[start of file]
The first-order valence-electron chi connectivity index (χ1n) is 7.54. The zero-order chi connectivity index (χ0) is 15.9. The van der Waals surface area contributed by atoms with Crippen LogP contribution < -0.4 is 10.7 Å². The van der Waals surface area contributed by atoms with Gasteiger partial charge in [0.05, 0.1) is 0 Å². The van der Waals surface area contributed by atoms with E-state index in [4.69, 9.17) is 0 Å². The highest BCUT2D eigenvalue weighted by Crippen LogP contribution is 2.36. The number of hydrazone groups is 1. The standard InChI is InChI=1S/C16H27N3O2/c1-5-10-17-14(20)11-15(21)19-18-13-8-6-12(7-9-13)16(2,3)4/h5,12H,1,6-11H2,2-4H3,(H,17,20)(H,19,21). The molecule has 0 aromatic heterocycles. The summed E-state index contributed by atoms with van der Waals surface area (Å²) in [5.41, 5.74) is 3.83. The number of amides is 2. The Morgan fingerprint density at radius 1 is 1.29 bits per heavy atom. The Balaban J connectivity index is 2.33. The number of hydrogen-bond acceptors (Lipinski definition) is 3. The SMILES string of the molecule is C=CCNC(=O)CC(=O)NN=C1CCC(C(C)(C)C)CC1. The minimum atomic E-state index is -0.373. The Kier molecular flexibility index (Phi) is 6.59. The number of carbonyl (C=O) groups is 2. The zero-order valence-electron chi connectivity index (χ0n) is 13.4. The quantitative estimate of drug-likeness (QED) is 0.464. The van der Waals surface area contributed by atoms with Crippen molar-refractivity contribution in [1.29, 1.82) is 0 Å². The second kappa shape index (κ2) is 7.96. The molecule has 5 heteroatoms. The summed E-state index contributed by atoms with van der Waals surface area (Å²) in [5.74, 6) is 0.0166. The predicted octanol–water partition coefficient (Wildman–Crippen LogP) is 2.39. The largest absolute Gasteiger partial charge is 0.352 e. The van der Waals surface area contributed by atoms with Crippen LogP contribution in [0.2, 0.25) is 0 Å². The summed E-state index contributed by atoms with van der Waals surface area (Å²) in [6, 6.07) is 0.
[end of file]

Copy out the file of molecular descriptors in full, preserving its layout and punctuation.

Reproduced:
The first-order valence-electron chi connectivity index (χ1n) is 7.54. The zero-order chi connectivity index (χ0) is 15.9. The van der Waals surface area contributed by atoms with Crippen LogP contribution < -0.4 is 10.7 Å². The van der Waals surface area contributed by atoms with Gasteiger partial charge in [0.05, 0.1) is 0 Å². The van der Waals surface area contributed by atoms with E-state index in [4.69, 9.17) is 0 Å². The highest BCUT2D eigenvalue weighted by Crippen LogP contribution is 2.36. The number of hydrazone groups is 1. The standard InChI is InChI=1S/C16H27N3O2/c1-5-10-17-14(20)11-15(21)19-18-13-8-6-12(7-9-13)16(2,3)4/h5,12H,1,6-11H2,2-4H3,(H,17,20)(H,19,21). The molecule has 0 aromatic heterocycles. The summed E-state index contributed by atoms with van der Waals surface area (Å²) in [5.41, 5.74) is 3.83. The number of amides is 2. The Morgan fingerprint density at radius 1 is 1.29 bits per heavy atom. The Balaban J connectivity index is 2.33. The number of hydrogen-bond acceptors (Lipinski definition) is 3. The SMILES string of the molecule is C=CCNC(=O)CC(=O)NN=C1CCC(C(C)(C)C)CC1. The minimum atomic E-state index is -0.373. The Kier molecular flexibility index (Phi) is 6.59. The number of carbonyl (C=O) groups is 2. The zero-order valence-electron chi connectivity index (χ0n) is 13.4. The quantitative estimate of drug-likeness (QED) is 0.464. The van der Waals surface area contributed by atoms with Crippen molar-refractivity contribution in [1.29, 1.82) is 0 Å². The second kappa shape index (κ2) is 7.96. The molecule has 5 heteroatoms. The summed E-state index contributed by atoms with van der Waals surface area (Å²) in [5.74, 6) is 0.0166. The predicted octanol–water partition coefficient (Wildman–Crippen LogP) is 2.39. The largest absolute Gasteiger partial charge is 0.352 e. The van der Waals surface area contributed by atoms with Crippen LogP contribution in [0.2, 0.25) is 0 Å². The summed E-state index contributed by atoms with van der Waals surface area (Å²) in [6, 6.07) is 0.